City OKs shade structure money for German Park

NEW ULM — The New Ulm City Council authorized a change order for up to $300,000 for the German Park Amphitheater project, to include a shade structure system, Tuesday.

Recently the Minnesota House of Representatives and the Minnesota Senate passed a bonding bill that would include funding for the shade structure. The bill is sent to Gov. Tim Walz, who is expected to sign it.

This bill includes up to $300,000 to fund the amphitheater shade structure. The first phase of the amphitheater project was completed this summer and was funded by $900,000 of donations. The shade structure for the project is phase two and, through this bonding, is funded.

Park and Recreation Director Tom Schmitz said the city has been seeking this funding for six years and recommended moving forward with the shade structure project.

The grant is for up to $300,000. If the cost for the final cost of the shade structure is under $300,000, the city will not receive the full grant amount. Schmitz said the last bid for the shade structure was closer to $200,000 than $300,000. He did not expect the cost to exceed the grant amount.

Councilor Les Schultz made the motion to authorize the change order with a second from Councilor Larry Mack. It was unanimously approved.


The council approved a Residential Rental Fire Inspection Agreement between the City of New Ulm and the City of Hanska.

The agreement will provide services of a qualified inspector to inspect rental properties located in the city of Hanska and determine if the properties comply with fire and other related building codes. With this agreement, the city of Hanska would pay New Ulm $65 per hour for the time spent traveling to Hanska and conducting the inspection, in addition to mileage reimbursement.

No additional staff is needed for this agreement. Fire Chief Paul Macho estimated it would take three days to complete the Hanska inspections. He was confident the New Ulm inspections could be completed in addition to this Hanska’s.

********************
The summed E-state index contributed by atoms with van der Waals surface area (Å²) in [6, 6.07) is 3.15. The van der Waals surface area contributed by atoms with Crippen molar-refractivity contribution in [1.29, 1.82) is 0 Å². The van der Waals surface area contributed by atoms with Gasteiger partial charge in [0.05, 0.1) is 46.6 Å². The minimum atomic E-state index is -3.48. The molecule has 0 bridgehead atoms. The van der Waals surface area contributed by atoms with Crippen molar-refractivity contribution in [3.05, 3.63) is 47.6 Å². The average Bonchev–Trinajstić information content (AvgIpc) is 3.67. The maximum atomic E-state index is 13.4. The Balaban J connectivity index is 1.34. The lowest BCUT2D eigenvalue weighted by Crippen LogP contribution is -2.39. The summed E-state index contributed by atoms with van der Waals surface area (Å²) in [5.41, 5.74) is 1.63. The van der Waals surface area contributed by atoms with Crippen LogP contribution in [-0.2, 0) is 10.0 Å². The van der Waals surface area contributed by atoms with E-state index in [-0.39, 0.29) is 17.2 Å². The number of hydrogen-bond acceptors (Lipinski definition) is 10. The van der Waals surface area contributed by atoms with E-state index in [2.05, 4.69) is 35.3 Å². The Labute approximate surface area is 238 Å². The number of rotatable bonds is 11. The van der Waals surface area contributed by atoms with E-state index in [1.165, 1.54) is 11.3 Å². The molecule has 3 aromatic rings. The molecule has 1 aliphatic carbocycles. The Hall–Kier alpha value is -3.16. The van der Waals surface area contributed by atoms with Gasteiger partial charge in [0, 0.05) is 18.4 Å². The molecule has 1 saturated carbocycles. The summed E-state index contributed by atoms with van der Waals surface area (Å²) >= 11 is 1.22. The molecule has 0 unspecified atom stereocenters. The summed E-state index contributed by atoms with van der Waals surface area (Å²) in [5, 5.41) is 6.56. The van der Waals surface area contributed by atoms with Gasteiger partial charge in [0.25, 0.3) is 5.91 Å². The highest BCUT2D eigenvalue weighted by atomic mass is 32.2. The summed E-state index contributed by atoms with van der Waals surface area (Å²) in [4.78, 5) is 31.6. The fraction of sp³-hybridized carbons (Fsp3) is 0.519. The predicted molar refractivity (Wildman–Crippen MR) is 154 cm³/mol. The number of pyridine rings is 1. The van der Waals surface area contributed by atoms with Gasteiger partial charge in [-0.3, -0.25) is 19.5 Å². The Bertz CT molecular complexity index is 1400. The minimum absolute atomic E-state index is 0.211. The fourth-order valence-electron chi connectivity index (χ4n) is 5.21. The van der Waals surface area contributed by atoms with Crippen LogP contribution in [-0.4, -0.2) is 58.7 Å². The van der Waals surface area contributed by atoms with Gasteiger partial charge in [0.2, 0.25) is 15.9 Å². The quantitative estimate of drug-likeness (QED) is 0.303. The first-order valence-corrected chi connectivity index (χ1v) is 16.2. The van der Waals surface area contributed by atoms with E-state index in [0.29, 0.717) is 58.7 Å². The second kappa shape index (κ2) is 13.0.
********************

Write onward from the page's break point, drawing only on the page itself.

A Tobacco-Free Parks, Trails and Recreation Facilities Policy was adopted by the city to become effective Jan. 1, 2021. The Park and Recreation Commission unanimously recommended the policy in September.

This policy would provide consistency among community athletic facilities and groups, school property, youth sports and activity associations. Grant money is being sought to cover the cost of signage for the policy.

Councilor David Christian was a part of the subcommittee reviewing the policy. He said in some cities tobacco-free parks were written into the ordinance with fines issued for violations. Christian admitted he was a smoker, but was still in support of the policy. Christian made the motion to approve it, and it was unanimously adopted.


Property owners on Spring Street brought concerns to a public hearing on final assessments for the 2019 Utility, Street and Alley Improvements Program.

A series of street project assessments were discussed during the hearing with the focus on Spring Street improvements. Dan Mages questioned why the final cost of the assessments on Spring Street was significantly higher than the estimate. Mages said the assessment was originally $180 per foot, but the final assessment was now closer to $265 per foot.

City Engineer Joe Stadheim said construction costs increased for all projects due to material costs. The final costs were 20% over the estimate.

Spring Street property owner Justin Hendrickson raised concerns that property owners on this street were being assessed 100% the cost of this repair compared to other streets in the city that were assessed only 18% of the cost. Hendrickson said it was a busy street and wanted to know why property owners had 100% of the burden.

Stadheim explained the 100% assessment for property owners was due to a development agreement with Prairie Land First Addition. This agreement was put in place in 2012.